Round 4, Pick No. 133- Devin Duvernay, WR, Texas

Though it's not their greatest need, the Seahawks would be wise to take advantage of a deep receiver class to add a complementary weapon next to Tyler Lockett and DK Metcalf. Coming off an excellent senior season where he caught 106 passes for over 1,300 yards and nine touchdowns, the 5-foot-10, 200-pound Duvernay had been an under-the-radar prospect until he exploded at the combine, running a sub-4.40 40-yard dash and finishing third among receivers in the short shuttle. Given the depth of this class, there's a good chance the ex-Longhorn standout will still be available early on day three. Seattle could immediately plug him into the slot and his physical nature breaking tackles after the catch would add a new element to the team's passing game.

Round 4, Pick No. 144 - AJ Dillon, RB, Boston College

With Chris Carson entering the final year of his rookie contract and Rashaad Penny recovering from a torn ACL, snagging a running back from a strong class at the position a year early would be a prudent choice. Possessing rare burst for a 247-pound back and the ability to bowl over defenders in bunches, Dillon rushed for 4,382 rushing yards and 38 touchdowns in three seasons with the Eagles. He bolstered his stock substantially by running a 4.53-second 40-yard dash and posting a 41-inch vertical jump. Though he’s not much of a threat as a receiver stat-wise, the bruising back actually has serviceable hands and would be an intriguing replacement candidate if Carson isn’t extended and departs in 2021.

Round 5, Pick No. 160 - Myles Bryant, CB, Washington

*Acquired from Colts for pick No. 64

Bryant would never be in consideration for an outside cornerback role in Seattle due to his lack of size (5-foot-8, 183 pounds, 29 1/2-inch arms), but the team has been far more flexible in that regard at the slot cornerback position. While he doesn't possess elite top speed and ran the 40-yard dash in 4.62 seconds, he posted one of the top 3-cone drill times for cornerbacks in Indianapolis (6.81 seconds) and also performed well in the short shuttle. The Seahawks have valued both of those drills when pursuing nickel corners and considering the fact he's coming off a three interception season and has been a consistent tackler in the Huskies' secondary, he'd make sense as competition for Ugo Amadi in the fifth round.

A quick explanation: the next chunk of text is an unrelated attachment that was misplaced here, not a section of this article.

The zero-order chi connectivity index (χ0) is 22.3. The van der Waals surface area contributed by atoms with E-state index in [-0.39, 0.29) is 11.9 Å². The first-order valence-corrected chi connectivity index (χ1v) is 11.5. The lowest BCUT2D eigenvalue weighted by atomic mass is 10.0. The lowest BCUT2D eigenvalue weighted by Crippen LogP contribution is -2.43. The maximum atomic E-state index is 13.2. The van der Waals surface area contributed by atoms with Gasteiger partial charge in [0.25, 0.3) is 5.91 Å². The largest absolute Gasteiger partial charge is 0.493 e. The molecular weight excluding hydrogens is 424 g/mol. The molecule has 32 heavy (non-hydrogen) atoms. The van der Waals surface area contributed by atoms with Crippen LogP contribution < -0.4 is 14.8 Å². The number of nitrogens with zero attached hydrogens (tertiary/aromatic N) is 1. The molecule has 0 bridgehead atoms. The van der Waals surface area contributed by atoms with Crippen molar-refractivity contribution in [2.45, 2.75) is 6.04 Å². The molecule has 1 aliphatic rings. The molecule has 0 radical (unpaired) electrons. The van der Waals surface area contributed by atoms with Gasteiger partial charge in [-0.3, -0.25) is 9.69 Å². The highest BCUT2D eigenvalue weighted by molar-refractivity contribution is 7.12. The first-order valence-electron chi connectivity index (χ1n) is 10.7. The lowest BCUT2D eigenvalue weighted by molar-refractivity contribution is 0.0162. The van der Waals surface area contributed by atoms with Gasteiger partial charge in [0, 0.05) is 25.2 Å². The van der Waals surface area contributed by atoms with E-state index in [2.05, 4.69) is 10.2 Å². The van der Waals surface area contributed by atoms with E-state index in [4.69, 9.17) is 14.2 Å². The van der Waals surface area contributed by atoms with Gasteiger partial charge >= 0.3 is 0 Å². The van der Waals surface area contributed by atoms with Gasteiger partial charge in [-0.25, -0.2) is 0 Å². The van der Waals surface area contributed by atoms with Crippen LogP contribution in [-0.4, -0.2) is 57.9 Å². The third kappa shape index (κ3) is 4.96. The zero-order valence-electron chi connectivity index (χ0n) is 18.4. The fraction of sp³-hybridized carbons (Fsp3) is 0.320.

Round 5, Pick No. 162 - Benito Jones, DT, Ole Miss

After re-signing Jarran Reed, Seattle doesn't necessarily need another one-gap penetrating defensive tackle. Still, additional depth in the interior defensive line is never a bad thing and Jones would be another solid value pick at this stage of the draft. A former five-star recruit, the 6-foot-1, 316-pound defender is capable of being a disruptive run defender thanks to a quick first step to shoot through gaps and a couple of developed counter moves. He's also gradually improved as a pass rusher during his time with the Rebels, producing 5.5 sacks as a senior. Lack of length and overall mass may cause him to slide late into day three, but Jones offers enough versatility to potentially evolve into a quality NFL nose tackle

Round 6, Pick No. 214 - Tanner Muse, S, Clemson

With Quandre Diggs, Bradley McDougald, and Marquise Blair already on the roster, the Seahawks likely won't prioritize drafting a safety. But taking a shot on an intriguing prospect with impressive positional versatility like Muse has the potential to be a late round home run. At 6-foot-1, 227 pounds, some scouts suggested the former Clemson standout should transition to linebacker at the next level, but then he ran a blazing 4.41 in the 40-yard dash to quiet his critics. He's a big hitter who loves to mix it up near the line of scrimmage and has surprising ball skills, as he intercepted six passes during his last two seasons on campus. He could be a special teams contributor for Seattle right away and possibly be a starting strong safety in waiting.